Advantages of in-die tapping affect the production cost and timeline of the stamping process, decreasing both and creating a highly efficient, streamlined operation. Similarly, in-die tapping also reduces the labor requirements needed to complete an order, which in turn allows an increased production rate for orders of all sizes. In many cases, in-die tapping can also improve part quality overall because it allows for higher thread quality and tapping precision.

While Thomas Engineering Company makes full use of in-die tapping in most cases for its numerous advantages, we also provide off-line tapping when its necessary to the production of any specific part. For more information about precision metal stamping in Minneapolis, MN, contact us at (763) 533-1501 today.

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Stainless Steel and Precision Metal Stamping in Minneapolis, MN: The Perfect Ingredients for Quality Medical Parts

September 26th, 2016 · No Comments

The metal stamping industry has grown so exponentially over the past century that it now produces a significant number of parts in a wide range of industrial markets, from automotive to microelectronics and everything in between. The rapid advancements in stamping technology and design systems within the past 30 years has opened markets further to the production of precision-based metal stamped parts. At Thomas Engineering Company, we use today’s imaging and stamping technology to produce quality parts with precision metal stamping in Minneapolis, MN.

Our precision stamping capabilities allow our engineers and technicians to produce parts for the electronics, automotive, and medical industries. With our high precision abilities, we can use stainless steel to manufacture parts of optimal quality specific to the medical industry.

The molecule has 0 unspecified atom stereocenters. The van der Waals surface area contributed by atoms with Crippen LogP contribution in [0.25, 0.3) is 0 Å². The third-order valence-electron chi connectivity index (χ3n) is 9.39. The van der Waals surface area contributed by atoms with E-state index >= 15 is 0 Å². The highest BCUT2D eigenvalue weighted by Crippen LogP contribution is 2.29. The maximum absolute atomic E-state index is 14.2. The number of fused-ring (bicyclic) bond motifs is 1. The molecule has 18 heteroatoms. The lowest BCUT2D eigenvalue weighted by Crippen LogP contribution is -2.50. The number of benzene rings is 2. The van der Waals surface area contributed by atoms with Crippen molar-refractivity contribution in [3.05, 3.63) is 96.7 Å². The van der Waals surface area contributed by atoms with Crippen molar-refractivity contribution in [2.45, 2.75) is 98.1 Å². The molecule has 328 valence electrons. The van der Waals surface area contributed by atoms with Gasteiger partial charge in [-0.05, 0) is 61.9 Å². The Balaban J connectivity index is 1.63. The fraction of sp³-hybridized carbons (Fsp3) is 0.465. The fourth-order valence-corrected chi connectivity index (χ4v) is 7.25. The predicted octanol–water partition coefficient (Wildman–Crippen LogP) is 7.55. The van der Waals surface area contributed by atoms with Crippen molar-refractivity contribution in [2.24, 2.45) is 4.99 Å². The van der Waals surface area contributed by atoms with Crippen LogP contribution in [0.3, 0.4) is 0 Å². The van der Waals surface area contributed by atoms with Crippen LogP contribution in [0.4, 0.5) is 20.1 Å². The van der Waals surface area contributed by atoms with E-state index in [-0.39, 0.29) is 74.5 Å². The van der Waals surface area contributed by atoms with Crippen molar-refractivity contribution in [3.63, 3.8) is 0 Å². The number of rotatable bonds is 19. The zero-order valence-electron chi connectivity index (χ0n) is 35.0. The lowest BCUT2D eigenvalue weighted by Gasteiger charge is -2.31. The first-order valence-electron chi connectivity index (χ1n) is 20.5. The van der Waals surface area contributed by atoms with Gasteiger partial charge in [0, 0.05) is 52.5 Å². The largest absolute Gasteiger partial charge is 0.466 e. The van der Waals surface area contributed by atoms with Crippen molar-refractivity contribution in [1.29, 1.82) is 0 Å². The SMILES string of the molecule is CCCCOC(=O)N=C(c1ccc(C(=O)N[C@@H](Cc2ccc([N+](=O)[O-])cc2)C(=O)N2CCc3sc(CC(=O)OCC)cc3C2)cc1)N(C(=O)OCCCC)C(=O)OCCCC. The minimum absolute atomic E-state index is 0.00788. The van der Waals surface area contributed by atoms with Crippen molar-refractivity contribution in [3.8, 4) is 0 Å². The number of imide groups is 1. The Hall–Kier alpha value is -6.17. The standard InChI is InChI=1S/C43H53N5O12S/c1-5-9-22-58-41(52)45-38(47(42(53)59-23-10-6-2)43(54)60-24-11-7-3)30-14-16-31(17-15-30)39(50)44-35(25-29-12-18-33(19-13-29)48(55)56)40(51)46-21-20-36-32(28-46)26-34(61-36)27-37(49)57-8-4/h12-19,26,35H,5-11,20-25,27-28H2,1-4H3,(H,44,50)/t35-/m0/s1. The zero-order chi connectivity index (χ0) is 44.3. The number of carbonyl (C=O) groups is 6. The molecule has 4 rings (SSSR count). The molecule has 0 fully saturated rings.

Stainless Steel

At TEC, parts made for the medical industry are stamped almost exclusively using stainless steel. For medical instruments in particular, stainless steel is the perfect material for its combination of several properties. Its strength and resistance to corrosion allows tools stamped with stainless steel to remain durable throughout medical procedures and exposure to frequent sterilization.

The surface of stainless steel also resists biological reactions, making it an optimal material to endure exposure to infections, viruses, and other biological matter.

TEC Precision

Medical instruments for surgery and other procedures must be able to be used in situations where exactness and intense accuracy is necessary. Often used in circumstances where a mishap could mean anything from a malpractice lawsuit to a matter of life or death, medical instruments need to be up to par. Our precision stamping production for the medical industry is able to meet the exacting requirements demanded of medical parts.

For more information about the industries we serve and medical parts made with precision metal stamping in Minneapolis, MN, contact Thomas Engineering Company at (763) 533-1501.

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Measuring Metals Used in Precision Metal Stamping in Minneapolis, MN

September 12th, 2016 · No Comments